"But no, this also makes sense, let's do this as well!"
"Wheeeee- *earth-shattering kaboom*"

I don't know the answer. I'm just recognizing patterns here. These patterns make a lot of sense to me. I'm probably not 100% right, being perfectly right isn't that common, but this makes sense in a way humans and their stories about what wonderful people they are do not.

We are not intelligent. Humans do not know right from wrong - they only know their neurological programming, the default is "I am good, I am right", and we appear to be able to make anything make sense to keep our narratives happy. People are "just doing their jobs".

Have y'all noticed that? It seems that there's been not merely a resurgence of Nuremberg defenses, but that even when it is pointed out what a Nuremberg defense is and that it is famously no defense at all, people will still use it. They'll even double down.

Humans are artificial intelligence. We don't put AI in charge of everything because a mere computer will do stupid things that it doesn't realize are stupid because it's just following its programming. Garbage in; garbage out. It doesn't know any better.

But that's us. We created AI in our own image, as it were. Cue the laugh track, the jokes just write themselves and they're even funnier because we had no idea.

This isn't (as much of) the dystopian nightmare it sounds like and thus far reliably leads to. Unlike the AI computers we built, humans feel pain. We get sad, and have dopamine receptors. Consequences matter to us. So much so that an enormous part of our productivity is frittered away in consequence-avoidance. That's another pattern. Once a human expends the effort to attain success, it's just too damned easy for them to focus future efforts NOT on the sensible-yet-difficult proposition of getting up the next morning and doing it all over again, but rather on keeping any fresh upstarts from threatening their income stream.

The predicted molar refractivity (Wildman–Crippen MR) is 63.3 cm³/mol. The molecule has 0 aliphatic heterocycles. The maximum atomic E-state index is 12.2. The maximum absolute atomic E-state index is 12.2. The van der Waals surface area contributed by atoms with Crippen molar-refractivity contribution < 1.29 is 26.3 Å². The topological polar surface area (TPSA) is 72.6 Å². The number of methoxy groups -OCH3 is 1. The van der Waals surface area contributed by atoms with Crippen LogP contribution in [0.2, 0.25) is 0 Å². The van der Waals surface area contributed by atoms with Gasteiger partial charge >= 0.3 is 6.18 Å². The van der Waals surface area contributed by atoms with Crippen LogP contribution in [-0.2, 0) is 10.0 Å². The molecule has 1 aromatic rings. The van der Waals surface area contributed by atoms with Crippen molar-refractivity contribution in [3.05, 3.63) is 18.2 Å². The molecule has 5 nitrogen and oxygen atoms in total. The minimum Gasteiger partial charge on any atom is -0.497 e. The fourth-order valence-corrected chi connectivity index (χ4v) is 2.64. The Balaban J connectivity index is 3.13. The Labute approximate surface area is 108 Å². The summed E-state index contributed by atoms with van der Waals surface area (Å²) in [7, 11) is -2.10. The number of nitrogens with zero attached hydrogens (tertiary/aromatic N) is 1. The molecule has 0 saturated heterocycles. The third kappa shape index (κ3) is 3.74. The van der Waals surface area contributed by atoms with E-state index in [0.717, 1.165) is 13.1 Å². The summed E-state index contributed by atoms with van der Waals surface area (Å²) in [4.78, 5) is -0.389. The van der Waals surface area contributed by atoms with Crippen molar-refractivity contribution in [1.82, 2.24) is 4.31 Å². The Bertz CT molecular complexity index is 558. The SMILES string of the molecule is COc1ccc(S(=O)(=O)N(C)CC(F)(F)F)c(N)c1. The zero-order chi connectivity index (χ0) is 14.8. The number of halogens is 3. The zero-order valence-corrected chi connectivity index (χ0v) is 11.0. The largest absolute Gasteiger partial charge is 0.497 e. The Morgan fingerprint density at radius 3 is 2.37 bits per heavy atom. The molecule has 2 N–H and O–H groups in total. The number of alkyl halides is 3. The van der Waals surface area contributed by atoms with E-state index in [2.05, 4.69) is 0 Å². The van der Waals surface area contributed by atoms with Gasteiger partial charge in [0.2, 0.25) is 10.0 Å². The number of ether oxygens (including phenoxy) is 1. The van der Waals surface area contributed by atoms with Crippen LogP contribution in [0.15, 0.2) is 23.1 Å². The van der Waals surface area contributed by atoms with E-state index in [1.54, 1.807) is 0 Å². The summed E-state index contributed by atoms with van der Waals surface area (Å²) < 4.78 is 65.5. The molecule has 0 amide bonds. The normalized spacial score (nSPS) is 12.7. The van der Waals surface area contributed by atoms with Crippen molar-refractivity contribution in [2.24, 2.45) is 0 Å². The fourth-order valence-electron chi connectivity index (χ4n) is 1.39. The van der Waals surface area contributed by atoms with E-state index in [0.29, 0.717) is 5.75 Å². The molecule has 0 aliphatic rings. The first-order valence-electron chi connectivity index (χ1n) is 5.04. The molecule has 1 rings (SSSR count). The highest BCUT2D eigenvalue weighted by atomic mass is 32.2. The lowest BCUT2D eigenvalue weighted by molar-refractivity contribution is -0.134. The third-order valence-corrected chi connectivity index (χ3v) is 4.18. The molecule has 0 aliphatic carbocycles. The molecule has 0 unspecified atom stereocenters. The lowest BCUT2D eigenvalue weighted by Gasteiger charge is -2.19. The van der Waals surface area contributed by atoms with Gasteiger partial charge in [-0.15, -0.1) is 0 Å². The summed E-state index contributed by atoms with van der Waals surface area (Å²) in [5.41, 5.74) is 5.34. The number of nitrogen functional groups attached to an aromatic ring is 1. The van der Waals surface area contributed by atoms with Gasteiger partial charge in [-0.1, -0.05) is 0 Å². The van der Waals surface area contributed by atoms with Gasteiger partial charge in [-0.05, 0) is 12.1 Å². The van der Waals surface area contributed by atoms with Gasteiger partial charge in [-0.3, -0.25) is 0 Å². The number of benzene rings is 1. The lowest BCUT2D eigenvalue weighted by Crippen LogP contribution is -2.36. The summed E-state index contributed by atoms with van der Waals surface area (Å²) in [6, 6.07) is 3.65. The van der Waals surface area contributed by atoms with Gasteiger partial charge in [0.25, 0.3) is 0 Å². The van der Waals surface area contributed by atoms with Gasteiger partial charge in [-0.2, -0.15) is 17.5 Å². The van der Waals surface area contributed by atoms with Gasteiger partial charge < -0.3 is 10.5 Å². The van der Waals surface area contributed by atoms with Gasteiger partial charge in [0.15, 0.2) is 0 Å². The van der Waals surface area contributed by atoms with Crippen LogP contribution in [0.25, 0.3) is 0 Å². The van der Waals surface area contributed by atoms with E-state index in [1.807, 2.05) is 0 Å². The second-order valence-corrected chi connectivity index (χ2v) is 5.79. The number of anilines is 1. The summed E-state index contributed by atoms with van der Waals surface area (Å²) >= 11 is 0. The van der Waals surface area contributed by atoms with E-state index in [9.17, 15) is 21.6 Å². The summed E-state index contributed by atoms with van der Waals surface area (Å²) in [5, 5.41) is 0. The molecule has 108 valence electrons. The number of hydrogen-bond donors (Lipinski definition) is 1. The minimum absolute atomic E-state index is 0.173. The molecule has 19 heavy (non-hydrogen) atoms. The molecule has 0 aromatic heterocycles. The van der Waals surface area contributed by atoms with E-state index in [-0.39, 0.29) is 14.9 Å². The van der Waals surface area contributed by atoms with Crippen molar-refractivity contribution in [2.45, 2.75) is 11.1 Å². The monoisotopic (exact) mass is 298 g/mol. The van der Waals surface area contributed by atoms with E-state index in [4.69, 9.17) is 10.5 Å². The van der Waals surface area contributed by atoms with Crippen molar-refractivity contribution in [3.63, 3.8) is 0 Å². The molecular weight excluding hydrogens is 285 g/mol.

Humans need consequences. We don't appear to be able to recognize right and wrong as a matter of course, and rely on consequences as a failsafe - which we do everything to avoid. It's like Winston Churchill said, "Americans can always be counted upon to do the right thing, once they've exhausted all other possibilities." But consequences work on us. They appear to be mayhaps the only thing that does work.

We are not a collective. Humans are individuals, with a potentially infinite variety. Even genetically identical humans are individuals. It's breath-taking, when you think about it. It's also our advantage. Maybe our greatest advantage. We are 7 billion unique biological computers, deft enough to reproduce anything and capable of outside reprogramming through difficult carrot/stick reinforcement mechanisms. Since we can individually make sense of anything - no matter how silly - and we can individually do anything - no matter how damned foolish - then we have essentially created a... server farm, say, of 7 billion processors working on myriad problems. Mathematically, it is possible that we can solve anything, given enough time.

LOL, it's just going to be noisy while we try all the other possibilities first.



*Personally, I blame omnivorism. There's a lot to emotionally unpack in an apex predator species with inherent social herding. We eat meat, we are meat, we've got some issues, yo.

2017-12-06 13:13:08